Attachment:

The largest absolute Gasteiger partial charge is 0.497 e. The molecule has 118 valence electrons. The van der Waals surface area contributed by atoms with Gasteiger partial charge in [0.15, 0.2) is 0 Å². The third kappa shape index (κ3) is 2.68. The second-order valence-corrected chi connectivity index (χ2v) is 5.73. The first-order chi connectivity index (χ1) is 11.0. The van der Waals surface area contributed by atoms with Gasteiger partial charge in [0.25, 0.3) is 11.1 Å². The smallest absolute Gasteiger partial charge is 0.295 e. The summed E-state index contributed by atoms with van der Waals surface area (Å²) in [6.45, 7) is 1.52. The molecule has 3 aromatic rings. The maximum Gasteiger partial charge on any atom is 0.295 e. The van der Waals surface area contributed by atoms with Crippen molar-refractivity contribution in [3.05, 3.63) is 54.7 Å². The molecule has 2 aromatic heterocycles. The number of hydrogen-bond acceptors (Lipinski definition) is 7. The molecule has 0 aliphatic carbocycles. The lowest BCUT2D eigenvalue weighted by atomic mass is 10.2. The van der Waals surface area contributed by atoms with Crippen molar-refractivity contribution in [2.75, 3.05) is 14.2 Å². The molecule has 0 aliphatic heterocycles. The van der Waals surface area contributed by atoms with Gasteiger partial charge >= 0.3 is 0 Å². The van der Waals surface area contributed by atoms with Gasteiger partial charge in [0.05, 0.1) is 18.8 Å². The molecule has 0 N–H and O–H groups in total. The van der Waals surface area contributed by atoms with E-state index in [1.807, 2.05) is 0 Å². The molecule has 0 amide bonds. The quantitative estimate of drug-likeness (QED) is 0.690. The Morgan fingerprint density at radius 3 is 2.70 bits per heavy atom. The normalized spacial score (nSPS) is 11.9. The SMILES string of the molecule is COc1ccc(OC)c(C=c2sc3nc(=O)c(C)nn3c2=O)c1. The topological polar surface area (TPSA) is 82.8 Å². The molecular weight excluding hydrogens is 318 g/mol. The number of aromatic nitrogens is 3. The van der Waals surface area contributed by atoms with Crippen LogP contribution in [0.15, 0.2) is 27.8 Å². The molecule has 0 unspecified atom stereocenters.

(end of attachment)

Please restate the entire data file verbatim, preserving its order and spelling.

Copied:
The largest absolute Gasteiger partial charge is 0.497 e. The molecule has 118 valence electrons. The van der Waals surface area contributed by atoms with Gasteiger partial charge in [0.15, 0.2) is 0 Å². The third kappa shape index (κ3) is 2.68. The second-order valence-corrected chi connectivity index (χ2v) is 5.73. The first-order chi connectivity index (χ1) is 11.0. The van der Waals surface area contributed by atoms with Gasteiger partial charge in [0.25, 0.3) is 11.1 Å². The smallest absolute Gasteiger partial charge is 0.295 e. The summed E-state index contributed by atoms with van der Waals surface area (Å²) in [6.45, 7) is 1.52. The molecule has 3 aromatic rings. The maximum Gasteiger partial charge on any atom is 0.295 e. The van der Waals surface area contributed by atoms with Crippen molar-refractivity contribution in [3.05, 3.63) is 54.7 Å². The molecule has 2 aromatic heterocycles. The number of hydrogen-bond acceptors (Lipinski definition) is 7. The molecule has 0 aliphatic carbocycles. The lowest BCUT2D eigenvalue weighted by atomic mass is 10.2. The van der Waals surface area contributed by atoms with Crippen molar-refractivity contribution in [2.75, 3.05) is 14.2 Å². The molecule has 0 aliphatic heterocycles. The van der Waals surface area contributed by atoms with Gasteiger partial charge >= 0.3 is 0 Å². The van der Waals surface area contributed by atoms with Gasteiger partial charge in [0.05, 0.1) is 18.8 Å². The molecule has 0 N–H and O–H groups in total. The van der Waals surface area contributed by atoms with E-state index in [1.807, 2.05) is 0 Å². The molecule has 0 amide bonds. The quantitative estimate of drug-likeness (QED) is 0.690. The Morgan fingerprint density at radius 3 is 2.70 bits per heavy atom. The normalized spacial score (nSPS) is 11.9. The SMILES string of the molecule is COc1ccc(OC)c(C=c2sc3nc(=O)c(C)nn3c2=O)c1. The topological polar surface area (TPSA) is 82.8 Å². The molecular weight excluding hydrogens is 318 g/mol. The number of aromatic nitrogens is 3. The van der Waals surface area contributed by atoms with Crippen LogP contribution in [0.15, 0.2) is 27.8 Å². The molecule has 0 unspecified atom stereocenters.